Who has to pay Council Tax

Unoccupied property

Unoccupied properties are normally charged at the full Council Tax rate and the owner is usually the person liable to pay the charge. Exemptions do apply in some circumstances.

Occupied property

How can I tell who has to pay?

There is only one Council Tax bill for each home. To work out who pays for your home, look at the list below. When you reach the first description that applies to someone in your home, they are responsible for the bill. They are known as the 'liable person'.

  • A resident freeholder (for owner-occupied property, this will be the owner)
  • A resident leaseholder
  • A resident with a statutory or secure tenancy
  • A resident licensee
  • A resident
  • The owner

A 'resident' is a person of 18 years or over who lives in the home as their only or main home.

What if there is more than one liable person?

People who are joint owners or joint tenants are jointly liable for the one Council Tax bill for that property. The husband or wife of the Council Tax payer is also jointly responsible for paying the bill. This also applies to an unmarried couple living together as husband and wife and to couples living together in a civil partnership. Special rules apply where one of the liable people is severely mentally impaired.

Are the residents always liable?

In some special cases the owner, not the residents, has to pay the Council Tax. These cases are:

  • Properties occupied by more than one household, where the households share facilities, such as cooking or washing
  • Residential care homes, nursing homes (such as hospices), mental nursing homes or certain types of hostels providing a high level of care
  • Religious communities such as a monasteries or convents
  • Properties which are not the owner's main home, but which are the main home of a person or people who the owner employs in domestic service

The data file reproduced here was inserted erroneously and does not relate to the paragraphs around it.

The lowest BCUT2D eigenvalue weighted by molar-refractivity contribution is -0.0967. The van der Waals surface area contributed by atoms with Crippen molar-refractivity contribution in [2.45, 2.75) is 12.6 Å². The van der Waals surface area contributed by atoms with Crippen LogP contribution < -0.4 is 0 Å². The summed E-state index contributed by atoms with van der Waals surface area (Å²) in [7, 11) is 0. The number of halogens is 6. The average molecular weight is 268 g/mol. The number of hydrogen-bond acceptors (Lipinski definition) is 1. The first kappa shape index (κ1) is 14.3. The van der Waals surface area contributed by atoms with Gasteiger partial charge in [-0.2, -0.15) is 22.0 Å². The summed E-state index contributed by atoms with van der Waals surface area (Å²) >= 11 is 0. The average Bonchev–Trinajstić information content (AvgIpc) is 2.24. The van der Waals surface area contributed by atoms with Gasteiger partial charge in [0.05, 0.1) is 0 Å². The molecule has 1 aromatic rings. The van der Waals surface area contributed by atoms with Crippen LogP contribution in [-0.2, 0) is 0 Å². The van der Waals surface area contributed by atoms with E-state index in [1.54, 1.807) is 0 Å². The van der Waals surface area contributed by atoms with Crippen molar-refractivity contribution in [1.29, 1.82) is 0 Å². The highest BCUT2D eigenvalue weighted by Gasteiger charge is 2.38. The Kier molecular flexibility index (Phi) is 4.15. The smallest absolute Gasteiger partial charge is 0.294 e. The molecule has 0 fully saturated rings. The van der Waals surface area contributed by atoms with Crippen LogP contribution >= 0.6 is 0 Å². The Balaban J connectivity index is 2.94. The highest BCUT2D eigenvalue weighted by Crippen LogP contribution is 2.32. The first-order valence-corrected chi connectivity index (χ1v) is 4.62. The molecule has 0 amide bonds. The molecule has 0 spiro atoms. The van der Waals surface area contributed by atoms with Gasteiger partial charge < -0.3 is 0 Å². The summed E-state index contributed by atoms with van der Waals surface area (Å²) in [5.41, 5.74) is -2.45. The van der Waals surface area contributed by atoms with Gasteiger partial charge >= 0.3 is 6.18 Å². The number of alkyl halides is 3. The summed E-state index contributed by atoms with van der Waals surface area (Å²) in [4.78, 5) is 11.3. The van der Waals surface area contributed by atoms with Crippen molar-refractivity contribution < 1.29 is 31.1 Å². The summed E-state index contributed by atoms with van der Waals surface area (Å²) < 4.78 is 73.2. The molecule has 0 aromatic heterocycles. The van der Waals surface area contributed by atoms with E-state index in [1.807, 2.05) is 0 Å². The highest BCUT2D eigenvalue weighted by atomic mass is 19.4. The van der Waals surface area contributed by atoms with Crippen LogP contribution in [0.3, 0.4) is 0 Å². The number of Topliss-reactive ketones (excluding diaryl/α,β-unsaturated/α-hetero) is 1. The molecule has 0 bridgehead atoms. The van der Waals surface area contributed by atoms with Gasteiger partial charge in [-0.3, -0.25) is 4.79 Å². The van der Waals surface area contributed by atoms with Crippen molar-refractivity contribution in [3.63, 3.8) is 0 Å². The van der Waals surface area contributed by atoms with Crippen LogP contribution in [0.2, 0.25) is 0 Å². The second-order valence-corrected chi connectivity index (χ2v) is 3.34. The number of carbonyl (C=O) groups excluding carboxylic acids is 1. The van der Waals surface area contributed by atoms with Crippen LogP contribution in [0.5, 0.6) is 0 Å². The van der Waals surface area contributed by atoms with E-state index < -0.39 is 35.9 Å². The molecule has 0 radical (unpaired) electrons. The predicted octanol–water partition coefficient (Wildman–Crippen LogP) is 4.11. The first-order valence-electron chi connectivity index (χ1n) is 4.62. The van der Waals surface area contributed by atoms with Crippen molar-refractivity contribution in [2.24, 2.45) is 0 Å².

• Vicarage and other houses where a minister of religion lives and works
  • Properties occupied by asylum seekers

If you live in one of these homes where the owner is liable, you do not have to pay the Council Tax. If your landlord is the liable person, they may ask you to pay something towards the bill. This depends on the terms of your agreement with them.

Council Tax and ‘Freeman of Land’

The Freeman of the Land movement and similar groups, broadly believe that they are bound only by statute laws they consent to.

Being a ‘freeman’ does not exempt any person from the liability to pay council tax.

The liability to pay council tax arises under the provisions of the Local Government Finance Act 1992 and subsequent regulations. This is a statute created by a democratically elected Parliament of the United Kingdom which has received the assent of the Crown.

Liability to pay council tax is determined in accordance with the statutory regulations.

The Council Tax (Administration and Enforcement) Regulations 1992 gives local authorities the right to demand council tax which is used to fund essential local services.

Payment is not optional, nor is it dependant on the consent of the council tax payer or the existence of a contractual relationship with the Council.

There is no legal basis for any argument that states the absence of consent or a contract prevents the liability for Council Tax.

Whilst we aim to respond to all correspondence, we have the right to refuse a response to any enquiries or requests that have no basis in statute.

Asylum seekers

As asylum seekers do not have access to the benefits system, they can't be held responsible for the payment of Council Tax and rent. Therefore the landlord is responsible for full payment of the Council Tax on a property if it is only occupied by asylum seekers.

Housing providers must be approved by the Home Office before asylum seekers can be housed in their property. The landlord can apply for such discounts as single person discount and unoccupied property, if it is approved and waiting for asylum seekers to move in.

Housing providers

You must tell us:

  • The date that the first asylum seekers move into your property.
  • When there are no longer any asylum seekers living in it.

You do not need to tell us:

  • The names of the asylum seekers living in your property.
  • When there is a change in the occupiers, if the new occupiers are also asylum seekers.

Tell us about a change

Let us know about any changes in your circumstances.

© Wigan Council